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Archive for October, 2021

I stopped at dawn to take the garbage down for my mother and Bob. They have been fighting colds and this carrying their garbage is a tradition I have done for a long time especially with their ages and Bob’s major health issue.. How can they manage to get so much garbage? … since I am down to about a half bag a week.

Because they are still coughing some, but improving, I elected to not go in and chance getting a cold. Early muzzleloading is next week for deer and bear. I would hate to be ill.

So I went a few miles from the homestead to walk about. Deer were moving well allowing for the sightings of two buck and twelve deer total. I caught one in her bed thinking she was concealed.

I saw two flocks of turkeys. I managed one quick shot in the darkened side of the shadow side of the hill . I am going to post it, but the quality is not present.

I saw some squirrels busy gathering mast crops which appear to have done very well this year. I saw three Wood Ducks, too.

I walked upon a resting groundhog. It was perched on a log pile. I whistled for the head to turn some allowing for a photo.

Dew-laden White Pine needles

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Pileated Woodpecker

Over the last week I ventured out for some hikes. One such excursion lasted half a day. I hiked the southern section of my beloved Cherry Run hoping to see whatever ventured in front of my eyes.

Cherry Run

Heavy fog enveloped all areas very early, but once the sun gained some strength the heat quickly burned the fog through evaporation.

I try to hike along this area once a year if possible. The jaunt has become a tradition for me in a way, however, I usually enjoy walking this area with snow cover. The bottomland vegetation is often higher than my head so don’t expect any long range seeing.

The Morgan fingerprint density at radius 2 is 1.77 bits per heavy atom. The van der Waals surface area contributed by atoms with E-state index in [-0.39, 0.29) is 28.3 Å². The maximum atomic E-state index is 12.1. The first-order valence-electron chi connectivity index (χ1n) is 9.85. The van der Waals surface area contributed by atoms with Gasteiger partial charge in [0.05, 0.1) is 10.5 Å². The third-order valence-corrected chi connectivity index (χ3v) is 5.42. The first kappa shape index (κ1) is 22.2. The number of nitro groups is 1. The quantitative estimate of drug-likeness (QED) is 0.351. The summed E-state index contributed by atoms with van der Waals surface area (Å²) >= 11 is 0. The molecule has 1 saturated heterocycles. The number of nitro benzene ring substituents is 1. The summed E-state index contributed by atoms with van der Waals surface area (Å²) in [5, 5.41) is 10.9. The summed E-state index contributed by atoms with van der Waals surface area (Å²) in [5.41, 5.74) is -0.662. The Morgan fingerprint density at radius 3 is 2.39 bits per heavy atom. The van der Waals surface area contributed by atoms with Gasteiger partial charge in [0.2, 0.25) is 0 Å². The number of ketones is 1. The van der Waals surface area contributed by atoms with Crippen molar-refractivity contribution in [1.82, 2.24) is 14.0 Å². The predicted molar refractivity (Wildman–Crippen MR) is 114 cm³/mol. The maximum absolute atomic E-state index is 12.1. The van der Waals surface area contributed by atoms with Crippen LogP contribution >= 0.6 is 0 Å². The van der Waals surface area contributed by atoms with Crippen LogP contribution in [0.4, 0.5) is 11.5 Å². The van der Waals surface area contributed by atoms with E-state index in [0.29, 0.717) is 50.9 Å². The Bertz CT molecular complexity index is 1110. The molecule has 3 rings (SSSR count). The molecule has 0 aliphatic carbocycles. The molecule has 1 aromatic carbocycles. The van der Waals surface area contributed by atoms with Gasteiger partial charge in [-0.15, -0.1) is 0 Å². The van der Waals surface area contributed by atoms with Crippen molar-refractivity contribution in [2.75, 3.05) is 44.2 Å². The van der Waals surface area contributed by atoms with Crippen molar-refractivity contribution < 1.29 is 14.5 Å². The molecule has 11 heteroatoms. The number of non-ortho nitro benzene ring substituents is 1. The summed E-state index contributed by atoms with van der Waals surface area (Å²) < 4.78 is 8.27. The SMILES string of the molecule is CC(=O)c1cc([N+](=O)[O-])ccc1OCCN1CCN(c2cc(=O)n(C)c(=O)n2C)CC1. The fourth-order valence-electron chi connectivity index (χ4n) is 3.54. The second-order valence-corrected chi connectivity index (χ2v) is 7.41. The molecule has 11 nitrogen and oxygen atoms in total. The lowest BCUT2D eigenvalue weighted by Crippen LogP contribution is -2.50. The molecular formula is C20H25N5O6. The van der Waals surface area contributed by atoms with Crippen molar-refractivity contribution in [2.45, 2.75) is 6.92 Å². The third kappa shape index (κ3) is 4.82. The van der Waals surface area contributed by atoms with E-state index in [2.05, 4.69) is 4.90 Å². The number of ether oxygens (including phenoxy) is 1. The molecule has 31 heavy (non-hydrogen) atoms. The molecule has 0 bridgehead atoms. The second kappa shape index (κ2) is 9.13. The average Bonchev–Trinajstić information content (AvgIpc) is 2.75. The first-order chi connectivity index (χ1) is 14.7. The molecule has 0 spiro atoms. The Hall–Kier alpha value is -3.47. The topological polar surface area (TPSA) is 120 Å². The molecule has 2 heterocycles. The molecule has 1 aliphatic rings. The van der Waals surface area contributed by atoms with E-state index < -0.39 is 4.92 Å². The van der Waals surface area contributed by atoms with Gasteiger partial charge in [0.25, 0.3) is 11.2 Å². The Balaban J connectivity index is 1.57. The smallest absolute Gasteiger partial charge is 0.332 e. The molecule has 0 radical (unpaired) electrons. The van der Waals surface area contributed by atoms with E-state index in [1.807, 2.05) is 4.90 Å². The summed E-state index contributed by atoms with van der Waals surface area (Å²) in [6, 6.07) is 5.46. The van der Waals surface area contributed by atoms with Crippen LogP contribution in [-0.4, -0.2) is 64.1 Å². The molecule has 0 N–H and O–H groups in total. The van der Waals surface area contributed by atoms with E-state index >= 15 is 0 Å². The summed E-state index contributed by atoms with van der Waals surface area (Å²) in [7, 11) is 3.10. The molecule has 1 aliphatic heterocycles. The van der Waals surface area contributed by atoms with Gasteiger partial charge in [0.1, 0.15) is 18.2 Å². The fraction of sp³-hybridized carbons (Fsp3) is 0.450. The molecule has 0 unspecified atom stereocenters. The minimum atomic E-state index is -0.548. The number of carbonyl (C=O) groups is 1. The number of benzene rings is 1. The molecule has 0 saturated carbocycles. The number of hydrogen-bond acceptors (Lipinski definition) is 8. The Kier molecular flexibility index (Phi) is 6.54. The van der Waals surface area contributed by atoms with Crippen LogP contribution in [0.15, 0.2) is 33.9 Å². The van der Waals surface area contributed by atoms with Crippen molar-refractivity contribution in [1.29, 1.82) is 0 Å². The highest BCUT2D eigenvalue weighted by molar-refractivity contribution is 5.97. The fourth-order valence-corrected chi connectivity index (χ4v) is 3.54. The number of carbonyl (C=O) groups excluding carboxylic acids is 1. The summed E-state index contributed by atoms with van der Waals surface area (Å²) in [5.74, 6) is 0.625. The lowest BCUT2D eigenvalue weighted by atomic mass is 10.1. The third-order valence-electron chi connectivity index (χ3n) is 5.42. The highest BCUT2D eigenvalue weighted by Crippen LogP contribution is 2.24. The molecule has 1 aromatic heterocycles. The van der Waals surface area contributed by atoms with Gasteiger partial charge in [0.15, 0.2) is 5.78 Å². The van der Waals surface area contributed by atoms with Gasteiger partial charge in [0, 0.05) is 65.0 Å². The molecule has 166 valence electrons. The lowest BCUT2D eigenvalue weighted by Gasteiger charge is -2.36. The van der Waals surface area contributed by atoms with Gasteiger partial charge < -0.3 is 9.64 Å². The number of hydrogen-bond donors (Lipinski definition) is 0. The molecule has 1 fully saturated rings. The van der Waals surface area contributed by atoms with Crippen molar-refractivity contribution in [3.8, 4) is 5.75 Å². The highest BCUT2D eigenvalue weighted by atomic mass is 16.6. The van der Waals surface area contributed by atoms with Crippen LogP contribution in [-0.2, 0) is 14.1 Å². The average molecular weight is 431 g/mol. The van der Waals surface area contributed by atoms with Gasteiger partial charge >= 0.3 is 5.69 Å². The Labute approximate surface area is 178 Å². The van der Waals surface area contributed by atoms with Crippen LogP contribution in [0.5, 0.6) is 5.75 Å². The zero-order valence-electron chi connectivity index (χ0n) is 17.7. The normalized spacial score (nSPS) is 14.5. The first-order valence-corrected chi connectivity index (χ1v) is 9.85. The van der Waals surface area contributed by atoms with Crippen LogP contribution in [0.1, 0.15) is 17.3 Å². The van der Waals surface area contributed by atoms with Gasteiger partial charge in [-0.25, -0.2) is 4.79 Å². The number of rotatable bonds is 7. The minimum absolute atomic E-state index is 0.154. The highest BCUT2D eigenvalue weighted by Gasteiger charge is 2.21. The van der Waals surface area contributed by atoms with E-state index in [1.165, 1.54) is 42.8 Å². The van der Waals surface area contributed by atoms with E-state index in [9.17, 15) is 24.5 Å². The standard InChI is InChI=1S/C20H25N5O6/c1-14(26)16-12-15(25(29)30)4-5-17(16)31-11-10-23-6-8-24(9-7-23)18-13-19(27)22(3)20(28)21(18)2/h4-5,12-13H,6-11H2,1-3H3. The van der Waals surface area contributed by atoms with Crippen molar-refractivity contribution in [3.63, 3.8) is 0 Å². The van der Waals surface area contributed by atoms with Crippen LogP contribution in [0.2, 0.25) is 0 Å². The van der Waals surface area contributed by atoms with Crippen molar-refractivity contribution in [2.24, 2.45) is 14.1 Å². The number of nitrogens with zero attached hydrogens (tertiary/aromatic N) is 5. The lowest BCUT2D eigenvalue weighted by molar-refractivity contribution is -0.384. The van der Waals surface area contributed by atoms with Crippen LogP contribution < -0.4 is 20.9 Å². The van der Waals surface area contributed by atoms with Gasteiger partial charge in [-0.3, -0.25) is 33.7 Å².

I liked this calm water and strong reflections.

I would see a couple of deer at close yardages under such conditions. I saw two Belted Kingfishers acting interestingly. They were seemingly in some sort of territorial dispute and quite vocal. By the time I was back at the jeep I must confess I was getting very warm and these old knees hurt some.

One interesting find was a medium-sized Box Turtle. I usually see them during the spring, but I lucked out finding this one. I witnessed much erosion and deep muddy ruts along the bottomland. Four-wheel vehicles have cause much destruction along the vegetation. No wonder people post their lands.

Box Turtle

Another early walk occurred at a local state game lands. This, too, would be an interesting jaunt. I would see some deer, and squirrels.

If I would have been carrying my bow.

I was hearing the loud yaks of a Pileated Woodpecker and the big bird allowed several photos before vanishing among the trees. They are always a great sight to see. The cartoon character Woody Woodpecker was designed by an artist from the Pileated specie. I would have an opportunity to get some pics of a Yellow-bellied Sapsucker. These birds are not seen very often.

Immature Yellow-bellied Sapsucker

Spicebush Berries

Red Squirrel trying to be invisible.

White-throated Sparrow

A vining plant is found in a few places here in Armstrong County. It is known as the Mile-A-Minute. This plant is a non-native and invasive specie. The plant is an annual meaning it grows from seeds during a summer season and freezes and dies back after frost time. The vines grow thick and heavy with the ability to kill native plants. These vines can grow twenty-five feet in one growing season.

The blue berries of the Mile-A-Minute.

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